FIG. 4C is an axial cross section of the spine and the tip of an endoscope;
FIG. 5A is a lateral view of the tip of an instrument used to abrade the HNP; and
FIG. 5B is a view of the bottom of the tip of the instrument drawn in FIG. 5A.
 As described in U.S. patent application Ser. No. 09/897,000, HNP is currently treated by surgical excision, physical therapy, chiropractic care, and medication. Frequently HNP is treated with steroids, which can be given orally. Alternatively, steroids can be injected into the spinal canal through a procedure know as epidural steroid injection. Steroids reduce inflammation. Reducing inflammation often decreases patient's pain. Inflammation is an important part of tissue healing. Thus, reducing patient's inflammation, and thus reducing tissue healing, may increase the likelihood a patient will require surgery to remove an HNP. Numerous studies have show steroids interfere with tissue healing.
 The growth factors delivered with PRP, including TGF-beta and PDGF, recruit leukocytes to the area of application. This process, know as chemotaxis, attracts leukocytes from the blood to the area of application. The leukocytes, especially monocytes and macrophages are extremely important in tissue healing. Leukocytes release additional important growth factors including beta-FGF, VEGF, PDGF, TGF-beta1, Interlukin-1, and TNF-alpha. The released growth factors promote angiogenesis (new blood vessel formation), and tissue debridement. Leukocytes removed damaged extracellular matrix (ECM) and injured or dead cells. Beta-FGF released from macrophages leads to increased wound tensile strength and wound maturation.
 The PRP described in the '000 application delivers leukocytes and chemotaxic factors that recruit additional leukocytes. The method taught in this application delivers a higher number of leukocytes. Furthermore, the method taught in the present application provides a fluid with a higher concentration of leukocytes. The method described in this application anticipates improvement in technology to provide fluids, pastes, or gels with higher leukocyte concentrations than that allowed by current equipment.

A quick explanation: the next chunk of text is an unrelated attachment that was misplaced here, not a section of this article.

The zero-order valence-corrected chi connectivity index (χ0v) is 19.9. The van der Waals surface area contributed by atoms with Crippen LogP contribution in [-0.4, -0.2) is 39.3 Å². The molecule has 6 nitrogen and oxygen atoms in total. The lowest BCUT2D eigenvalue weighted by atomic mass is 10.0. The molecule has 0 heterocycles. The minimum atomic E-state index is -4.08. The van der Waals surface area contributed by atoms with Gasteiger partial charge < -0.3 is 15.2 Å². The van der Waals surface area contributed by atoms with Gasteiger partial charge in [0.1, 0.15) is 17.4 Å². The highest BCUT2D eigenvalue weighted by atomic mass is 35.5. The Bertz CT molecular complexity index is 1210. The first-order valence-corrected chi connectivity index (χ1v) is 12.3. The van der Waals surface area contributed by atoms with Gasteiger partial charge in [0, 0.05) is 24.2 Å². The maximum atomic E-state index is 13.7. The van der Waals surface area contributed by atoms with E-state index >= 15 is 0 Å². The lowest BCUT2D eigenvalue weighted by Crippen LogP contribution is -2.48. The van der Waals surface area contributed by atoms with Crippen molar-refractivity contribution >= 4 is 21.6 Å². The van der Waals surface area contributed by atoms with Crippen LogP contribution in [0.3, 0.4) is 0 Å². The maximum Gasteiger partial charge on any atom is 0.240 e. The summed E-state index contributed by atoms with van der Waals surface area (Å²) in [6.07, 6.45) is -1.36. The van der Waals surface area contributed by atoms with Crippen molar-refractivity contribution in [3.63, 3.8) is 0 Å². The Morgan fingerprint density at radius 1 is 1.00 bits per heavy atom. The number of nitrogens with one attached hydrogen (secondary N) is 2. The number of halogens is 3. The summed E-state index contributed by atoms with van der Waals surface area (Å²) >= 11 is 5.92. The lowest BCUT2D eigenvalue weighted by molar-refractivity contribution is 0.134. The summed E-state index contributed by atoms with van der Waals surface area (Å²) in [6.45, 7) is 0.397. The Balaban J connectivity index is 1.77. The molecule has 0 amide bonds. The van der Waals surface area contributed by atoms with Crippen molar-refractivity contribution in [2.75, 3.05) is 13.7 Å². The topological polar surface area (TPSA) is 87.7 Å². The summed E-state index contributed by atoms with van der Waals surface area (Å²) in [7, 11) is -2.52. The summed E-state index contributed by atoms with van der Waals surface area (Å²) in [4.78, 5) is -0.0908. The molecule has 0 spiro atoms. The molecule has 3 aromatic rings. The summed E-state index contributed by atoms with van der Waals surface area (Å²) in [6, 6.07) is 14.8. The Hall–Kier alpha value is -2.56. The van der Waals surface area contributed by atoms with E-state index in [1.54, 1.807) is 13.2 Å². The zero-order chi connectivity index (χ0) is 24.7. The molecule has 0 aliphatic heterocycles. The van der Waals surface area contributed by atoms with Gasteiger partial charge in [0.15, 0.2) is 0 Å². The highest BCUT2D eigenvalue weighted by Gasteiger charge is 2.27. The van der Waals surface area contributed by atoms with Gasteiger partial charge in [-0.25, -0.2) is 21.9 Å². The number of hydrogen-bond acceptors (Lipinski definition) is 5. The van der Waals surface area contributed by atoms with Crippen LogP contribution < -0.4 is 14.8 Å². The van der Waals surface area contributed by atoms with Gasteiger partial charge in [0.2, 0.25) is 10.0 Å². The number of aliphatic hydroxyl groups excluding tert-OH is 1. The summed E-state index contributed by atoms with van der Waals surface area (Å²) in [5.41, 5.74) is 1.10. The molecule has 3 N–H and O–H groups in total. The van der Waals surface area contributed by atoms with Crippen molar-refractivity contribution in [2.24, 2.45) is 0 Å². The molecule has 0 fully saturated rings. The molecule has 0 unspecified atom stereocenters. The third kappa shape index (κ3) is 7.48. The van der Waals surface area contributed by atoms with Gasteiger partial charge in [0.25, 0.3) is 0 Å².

The method could be used in many other applications. The method could be used to: a) accelerate healing following surgically treated tissues including soft tissues, organs, bone, etc. b) promote bone healing in spinal fusion, fractures, pseudoarthrosis, and prosthetic components designed for bone ingrowth, etc. c) treat inflammatory disorders such as bursitis, tendonitis, including tennis elbow, and rotator cuff tendonitis or bursitis d) infections including discitis, osteomyelitis, pelvic inflammatory disease, diverticulitis, etc. e) arthritis f) sprains and strains g) other medical conditions.
 Plasmapherisis could also be used to obtain other fractions of the blood to treat the diseases and conditions mentioned above. For example, plasmapherisis could be used to obtain platelets. More than one blood fraction could be harvested via plasmapherisis. The components could be combined and applied to the area of interest. For example, leukocytes and platelets harvested via plasmapherisis could be combined and applied to a surgical site. Growth factors, proteases, and other cytokines, could be added to the blood fraction harvested via plasmapherisis. The added factors or cells could be obtained through recombinant technology or cell culture. To reduce pain, topical anesthetic agents may be applied with the component obtained via plasmapherisis.
 Tissue healing is regulated by a tightly controlled, complex, cascade of growth factors, cytokines, and proteases. The regulatory proteins control migration and mitosis (reproduction) of cells, debridement of damaged extracellular matrix (ECM), removal of damaged and dead cells, regeneration of the ECM, and remodeling of the ECM.
 The healing of damaged tissues can be divided into three overlapping phases: a) inflammatory phase, b) repair phase, and c) remodeling phase.
 The inflammatory phase is initiated by injured blood vessels within the damaged tissue. Blood vessel injury leads to extravasation of blood and blood clots. Clotting of blood occurs as platelets adhere to one another and to the surrounding tissues. Platelets release their alpha-granules during the clotting process. The alpha-granules contain growth factors including Platelet Derived Growth Factor (PDGF), Insulin-like Growth Factors (IGF), Epidermal Growth Factor (EGF), and Transforming Growth Factors-Beta (TGF-beta).
 The platelet released factors encourage migration of inflammatory cells to the damaged tissues through a process known as chemotaxis. Neutrophils are the first inflammatory cells attracted to the injured tissues. Polymorphonuclear leukocytes (PMNs) account for 95% of the cells in the area surrounding the blood clot two days after injury.
 Neutrophils secrete inflammatory cytokines into the damaged tissues. Neutrophils also engulf and destroy bacteria. PMNs release proteases. Proteases, including Matrix Metalloproteinases (MMPs), elastase, and collagenase, debride the damaged tissues.
 Transforming Growth Factor-Beta attracts monocytes to the damaged tissue. Products released from the action of the proteases on the ECM also attract monocytes. For example, fragments of fibronectin attract monocytes. Monocytes transform into activated macrophages. Macrophages replace PMNs as the primary inflammatory cells in the damaged tissue. Macrophages account for 50-80% of the inflammatory cells in the injured tissues six days after injury.